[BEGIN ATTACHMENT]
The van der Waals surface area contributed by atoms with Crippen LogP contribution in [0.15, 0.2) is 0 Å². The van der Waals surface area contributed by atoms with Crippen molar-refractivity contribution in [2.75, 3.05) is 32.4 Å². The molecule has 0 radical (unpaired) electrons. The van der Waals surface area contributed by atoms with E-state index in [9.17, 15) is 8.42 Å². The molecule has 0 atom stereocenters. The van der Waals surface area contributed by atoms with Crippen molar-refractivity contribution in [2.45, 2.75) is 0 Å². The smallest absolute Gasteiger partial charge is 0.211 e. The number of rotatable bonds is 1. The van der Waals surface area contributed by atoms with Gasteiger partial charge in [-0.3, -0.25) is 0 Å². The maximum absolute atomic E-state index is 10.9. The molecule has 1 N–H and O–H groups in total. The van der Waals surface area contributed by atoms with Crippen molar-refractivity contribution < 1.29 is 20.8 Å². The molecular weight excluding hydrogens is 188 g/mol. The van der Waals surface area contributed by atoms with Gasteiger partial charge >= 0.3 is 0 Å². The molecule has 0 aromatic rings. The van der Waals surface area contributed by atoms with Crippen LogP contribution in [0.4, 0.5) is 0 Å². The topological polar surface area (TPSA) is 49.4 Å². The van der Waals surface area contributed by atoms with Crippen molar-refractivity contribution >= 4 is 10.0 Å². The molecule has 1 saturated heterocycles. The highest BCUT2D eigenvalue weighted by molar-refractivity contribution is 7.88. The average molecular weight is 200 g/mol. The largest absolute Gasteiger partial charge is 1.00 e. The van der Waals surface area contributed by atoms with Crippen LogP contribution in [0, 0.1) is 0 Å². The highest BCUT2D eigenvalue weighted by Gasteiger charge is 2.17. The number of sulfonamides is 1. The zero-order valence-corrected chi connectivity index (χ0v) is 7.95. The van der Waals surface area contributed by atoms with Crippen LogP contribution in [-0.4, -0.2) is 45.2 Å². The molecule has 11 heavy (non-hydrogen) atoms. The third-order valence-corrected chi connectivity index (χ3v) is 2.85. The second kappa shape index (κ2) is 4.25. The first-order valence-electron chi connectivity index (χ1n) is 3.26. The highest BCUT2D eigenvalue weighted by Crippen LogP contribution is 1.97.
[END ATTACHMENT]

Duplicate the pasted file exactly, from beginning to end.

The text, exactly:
The van der Waals surface area contributed by atoms with Crippen LogP contribution in [0.15, 0.2) is 0 Å². The van der Waals surface area contributed by atoms with Crippen molar-refractivity contribution in [2.75, 3.05) is 32.4 Å². The molecule has 0 radical (unpaired) electrons. The van der Waals surface area contributed by atoms with E-state index in [9.17, 15) is 8.42 Å². The molecule has 0 atom stereocenters. The van der Waals surface area contributed by atoms with Crippen molar-refractivity contribution in [2.45, 2.75) is 0 Å². The smallest absolute Gasteiger partial charge is 0.211 e. The number of rotatable bonds is 1. The van der Waals surface area contributed by atoms with Gasteiger partial charge in [-0.3, -0.25) is 0 Å². The maximum absolute atomic E-state index is 10.9. The molecule has 1 N–H and O–H groups in total. The van der Waals surface area contributed by atoms with Crippen molar-refractivity contribution < 1.29 is 20.8 Å². The molecular weight excluding hydrogens is 188 g/mol. The van der Waals surface area contributed by atoms with Gasteiger partial charge >= 0.3 is 0 Å². The molecule has 0 aromatic rings. The van der Waals surface area contributed by atoms with Crippen LogP contribution in [0.4, 0.5) is 0 Å². The topological polar surface area (TPSA) is 49.4 Å². The van der Waals surface area contributed by atoms with Crippen molar-refractivity contribution >= 4 is 10.0 Å². The molecule has 1 saturated heterocycles. The highest BCUT2D eigenvalue weighted by molar-refractivity contribution is 7.88. The average molecular weight is 200 g/mol. The largest absolute Gasteiger partial charge is 1.00 e. The van der Waals surface area contributed by atoms with Crippen LogP contribution in [0, 0.1) is 0 Å². The highest BCUT2D eigenvalue weighted by Gasteiger charge is 2.17. The number of sulfonamides is 1. The zero-order valence-corrected chi connectivity index (χ0v) is 7.95. The van der Waals surface area contributed by atoms with Crippen LogP contribution in [-0.4, -0.2) is 45.2 Å². The molecule has 11 heavy (non-hydrogen) atoms. The third-order valence-corrected chi connectivity index (χ3v) is 2.85. The second kappa shape index (κ2) is 4.25. The first-order valence-electron chi connectivity index (χ1n) is 3.26. The highest BCUT2D eigenvalue weighted by Crippen LogP contribution is 1.97.